Pizza Hut International LLC
Deputy Director of Income-tax, Circle 2(1), International Taxation
IT Appeal NOS. 1600, 1601 & 1656 (DELHI) OF 2011
[ASSESSMENT YEARS 2003-04 & 2004-05]
JUNE 8, 2012
K.G. Bansal, Accountant Member
These three appeals for two different years, consisting of one appeal of the assessee and two appeals of the revenue, were argued in a consolidated manner by the Ld. Counsel for the assessee and the Ld. Sr. DR. Therefore, we find it convenient to pass a consolidated order.
1.1 The assessee has taken up two grounds in its appeal for assessment year 2004-05. Ground No. 1 is that Ld. CIT(A) erred in upholding the taxation of notional royalty income against well established principle that only real income can be taxed. Without prejudice to this ground, in ground No. 2, it is mentioned that assessee follows cash system of accounting and, therefore, it cannot be taxed unless the income is actually received.
1.2 The revenue has taken two similar grounds in its appeal for assessment years 2003-04 and 2004-05. Ground No. 1 is that the Ld. CIT(A) erred in holding that royalty income received by the assessee is taxable @ 15% of the income under the relevant Double Taxation Avoidance Agreement (“DTAA”) instead of 20% under domestic law particularly when the assessee has claimed benefit of the Income Tax Act, 1961, available u/s 10 (6A), on the same income. Ground No. 2 is that the Ld. CIT(A) erred in holding that interest u/s 234B and 234C is not chargeable in the case.
2. The facts of the case for assessment year 2003-04 are that the assessee filed its return on 28.11.2003 showing total income of Rs. 2,45,83,770/-. The assessee is tax – resident of the USA and it is earning income of the nature of the royalty from Yum Restaurant India Ltd (“YUM” for short) under a technical license agreement. It claimed that its income is taxable @ 15% under the DTAA. In the course of assessment the AO found that it had claimed exemption u/s 10(6A) of the Act in respect of tax on royalty borne by Yum. This claim was considered by the AO after hearing the assessee. He came to the conclusion that the assessment has to be made either in accordance with the provisions contained in the Act or in the DTAA. The assessee cannot avail of the benefit of section 10(6A) and if the same time claimed that tax should be levied @ 15% under the DTAA. Since the assessee has claimed the exemption, the income has been taxed @ 20% as provided in the Act. Thus the additional tax payable has been worked out at Rs. 1229188/-. Interest under sections 234B and 234C has also been charged.
3. Aggrieved by this order, the assessee filed appeal before the CIT(A) – XXIX, New Delhi. The main ground taken before him was that the AO was not justified to tax the income @ 20% against the rate of 15% provided in the DTAA on the ground that exemption has been claimed u/s 10(6A). The charge of interest u/s 234C was also challenged. Various averments were made before him. After hearing the case, the Ld. CIT(A) allowed the appeal in respect of ground No. 1. It is mentioned that the royalty income is chargeable u/s 9(i) (vi) of the Act. Section 10 (6A) exempts from taxation the income received by way of tax paid by the payer in India. The assessee is admittedly qualified for such exemption. The assessee has claimed the exemption for assessment year 2003-04 as the agreement has been signed on 15.1.96. This exemption has not been claimed in assessment year 2004-05 as the agreement for this year was signed after 1.6.2002. Therefore, it has been held that he erred in not granting exemption u/s 10(6A) for assessment year 2003-04. The revenue is aggrieved by this order.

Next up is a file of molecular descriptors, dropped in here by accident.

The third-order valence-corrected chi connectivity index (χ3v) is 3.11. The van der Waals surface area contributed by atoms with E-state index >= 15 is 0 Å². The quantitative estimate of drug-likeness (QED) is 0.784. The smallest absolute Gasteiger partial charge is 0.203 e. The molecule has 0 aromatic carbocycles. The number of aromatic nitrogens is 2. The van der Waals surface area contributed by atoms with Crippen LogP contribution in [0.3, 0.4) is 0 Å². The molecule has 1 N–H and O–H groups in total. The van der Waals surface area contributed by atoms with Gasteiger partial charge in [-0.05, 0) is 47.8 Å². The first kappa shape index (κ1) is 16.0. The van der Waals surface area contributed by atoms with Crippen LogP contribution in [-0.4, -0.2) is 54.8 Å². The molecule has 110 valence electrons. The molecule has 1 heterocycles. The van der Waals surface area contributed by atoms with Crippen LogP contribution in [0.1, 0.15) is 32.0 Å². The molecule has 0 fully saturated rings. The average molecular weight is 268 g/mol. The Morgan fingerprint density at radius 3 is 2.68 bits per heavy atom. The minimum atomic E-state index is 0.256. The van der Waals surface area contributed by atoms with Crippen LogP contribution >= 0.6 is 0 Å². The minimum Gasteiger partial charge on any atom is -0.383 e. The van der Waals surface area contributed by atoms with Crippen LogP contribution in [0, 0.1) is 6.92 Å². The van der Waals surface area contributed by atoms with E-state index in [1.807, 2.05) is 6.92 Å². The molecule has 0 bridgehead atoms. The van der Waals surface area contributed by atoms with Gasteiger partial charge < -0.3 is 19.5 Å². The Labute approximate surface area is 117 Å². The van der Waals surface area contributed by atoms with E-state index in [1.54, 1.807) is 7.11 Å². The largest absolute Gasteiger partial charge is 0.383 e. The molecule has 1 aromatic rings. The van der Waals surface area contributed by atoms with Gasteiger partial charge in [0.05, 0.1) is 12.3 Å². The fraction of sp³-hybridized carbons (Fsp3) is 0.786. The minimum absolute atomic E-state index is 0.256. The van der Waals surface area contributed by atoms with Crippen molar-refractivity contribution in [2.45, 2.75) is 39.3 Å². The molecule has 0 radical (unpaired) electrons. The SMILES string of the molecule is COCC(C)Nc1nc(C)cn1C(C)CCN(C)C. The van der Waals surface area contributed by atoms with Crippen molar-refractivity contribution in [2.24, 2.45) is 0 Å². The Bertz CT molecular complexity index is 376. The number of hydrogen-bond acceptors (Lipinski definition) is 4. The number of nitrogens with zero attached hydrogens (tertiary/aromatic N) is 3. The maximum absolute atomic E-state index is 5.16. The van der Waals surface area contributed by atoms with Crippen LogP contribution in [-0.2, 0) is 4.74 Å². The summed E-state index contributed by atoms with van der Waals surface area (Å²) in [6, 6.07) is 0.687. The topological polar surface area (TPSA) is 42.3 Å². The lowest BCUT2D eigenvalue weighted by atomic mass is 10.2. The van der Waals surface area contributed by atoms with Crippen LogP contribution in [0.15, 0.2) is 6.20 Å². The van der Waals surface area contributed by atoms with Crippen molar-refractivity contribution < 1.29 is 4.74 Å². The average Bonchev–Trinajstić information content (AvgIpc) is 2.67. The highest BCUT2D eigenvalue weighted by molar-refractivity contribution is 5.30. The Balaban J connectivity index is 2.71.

4. Before us, Ld. Sr. DR submits that the agreement under which royalty was received in this year was signed on 15.1.1991. This agreement has been placed in the paper book on page Nos. 139 to 162. It is inter-alia mentioned in the agreement that the assessee owns goodwill and enjoys a special and very high reputation in the field of the quick service restaurant industry with respect to its valuable trademark, service marks, trade names, slogans, designs, insignias, emblems, symbols, package designs, distinctive building designs and other architectural features, logos and other proprietary identifying characteristics identifying and distinguishing, used or to be used in connection with its products, business, technology and system (“Trademarks” for short). The agreement is for 7 years. The licence granted under the agreement is renewable after its expiration of the period of five years. The provisions requiring payment of technology licence is subject to the local law. The licensee shall procure all equipments, paper goods and all other products and materials required to be utilised in the operation of business for making approved products from such suppliers etc, as approved by the assessee. In order to maintain and protect uniqueness and uniformity of taste, quality and image of the approved products, the assessee owns and has developed and will continue to develop certain secret blends of herbs, spices and special seasoning and other trade secrets which will be made available to the licensee , which will be purchased at the prevailing international prices in consideration of the license granted to the license, which shall pay licence fees equal to – (i) 5% of sales per outlet, (ii) all fees from sub licensees, not in excess of 5% of all of such – licensees’ sales. The fees shall be clear of any tax due including withholding taxes imposed by applicable law.